These may include specific limitations regarding the use of firepower and types of weapons, or they may be general regarding the relationship of the counterguerrilla force with the civilian population. By destroying key facilities operatioons interdicting lines of communication and supply, the operattions force causes confusion within the friendly force rear areas.

It may not have to conduct continuous operations to achieve its goal.

FM – Field Manuals – FM Counter-guerrilla Operations | Survival Monkey Forums

Lack of government control may be real or perceived. Political considerations are reduced.

The climate is also analyzed to determine the effect it will have on guerrilla operations as regards trafficability, visibility, and equipment. The commander uses one third of the available time for planning and leaves two thirds for subordinate planning and preparation. He will effect liaison with all forces operating in his area of responsibility, fix specific responsibilities, and exercise overall control of defensive operations in response to a guerrilla threat.

Operational planning is conducted as early as possible. Enter Your Email Address. The counterguerrilla force commander may or may not have control over all forces in the rear area for employment in rear battle operations.

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The principles in this manual are guides to be adapted to each counterguerrilla situation. They are characterized by elusiveness, surprise, and brief, violent action.

A cold climate usually favors the counterguerrilla force and hampers guerrilla operations since it increases the logistics required to support the guerrilla.

Generally, these techniques can be classified as either offensive or defensive. Generally, a mild climate favors the guerrilla force since it induces less physical hardship, and may provide year-round vegetation for subsistence, cover, and concealment.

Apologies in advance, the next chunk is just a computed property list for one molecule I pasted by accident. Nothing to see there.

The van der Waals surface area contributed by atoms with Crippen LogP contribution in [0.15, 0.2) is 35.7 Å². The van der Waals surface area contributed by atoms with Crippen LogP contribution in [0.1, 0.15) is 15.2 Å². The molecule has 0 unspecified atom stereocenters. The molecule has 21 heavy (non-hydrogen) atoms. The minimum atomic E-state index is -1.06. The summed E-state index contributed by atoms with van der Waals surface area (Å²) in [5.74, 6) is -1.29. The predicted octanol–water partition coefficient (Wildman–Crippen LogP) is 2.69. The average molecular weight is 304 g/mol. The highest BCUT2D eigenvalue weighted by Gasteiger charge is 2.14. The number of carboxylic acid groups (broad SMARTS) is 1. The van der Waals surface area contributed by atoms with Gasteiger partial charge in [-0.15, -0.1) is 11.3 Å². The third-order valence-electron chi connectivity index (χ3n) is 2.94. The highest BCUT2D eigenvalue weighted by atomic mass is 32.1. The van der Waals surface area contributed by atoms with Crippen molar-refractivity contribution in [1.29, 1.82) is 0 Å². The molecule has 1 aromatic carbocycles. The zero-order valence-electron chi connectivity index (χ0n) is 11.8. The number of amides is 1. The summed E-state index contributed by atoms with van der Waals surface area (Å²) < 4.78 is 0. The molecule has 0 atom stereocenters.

When US forces operate in captured enemy territory, then the sociological factors may favor the guerrilla force. An insurgency implies a situation where a country is threatened by an internal attempt, frequently assisted by external support, to overthrow the legitimate government.

Counterguerrilla Operations FM pages August The aims, objectives, and methods of guerrilla warfare differ greatly from those of conventional warfare. The capabilities of the enemy are examined. Usually, when US forces operate in friendly territory or liberate previously captured friendly territory, the sociological factors generally favor the counterguerrilla force. Each geographic area is analyzed to determine the effects of climate since no two areas have identical climates.

In addition, the commander may have allied regular, paramilitary, and irregular forces under his control in certain situations.

The nature of the threat and tactics suitable to counter the threat are discussed. The mere knowledge that the guerrilla exists within the rear area, even though undetected, may be enough. These forces generally possess the weapons and equipment of the main enemy force. The doctrine provides principles to guide the actions of US forces conducting counterguerrilla operations.

In applying these principles, the commander must be aware that the situation in each counterguerrilla operation is unique. Observation and fields of fire, Cover and concealment, Obstacles, Key terrain to include likely guerrilla targets and base campsand Avenues of approach or escape.

An understanding of the goals of a guerrilla force operating in rear areas and a general analysis of the environment of the area of operations provide a framework for planning.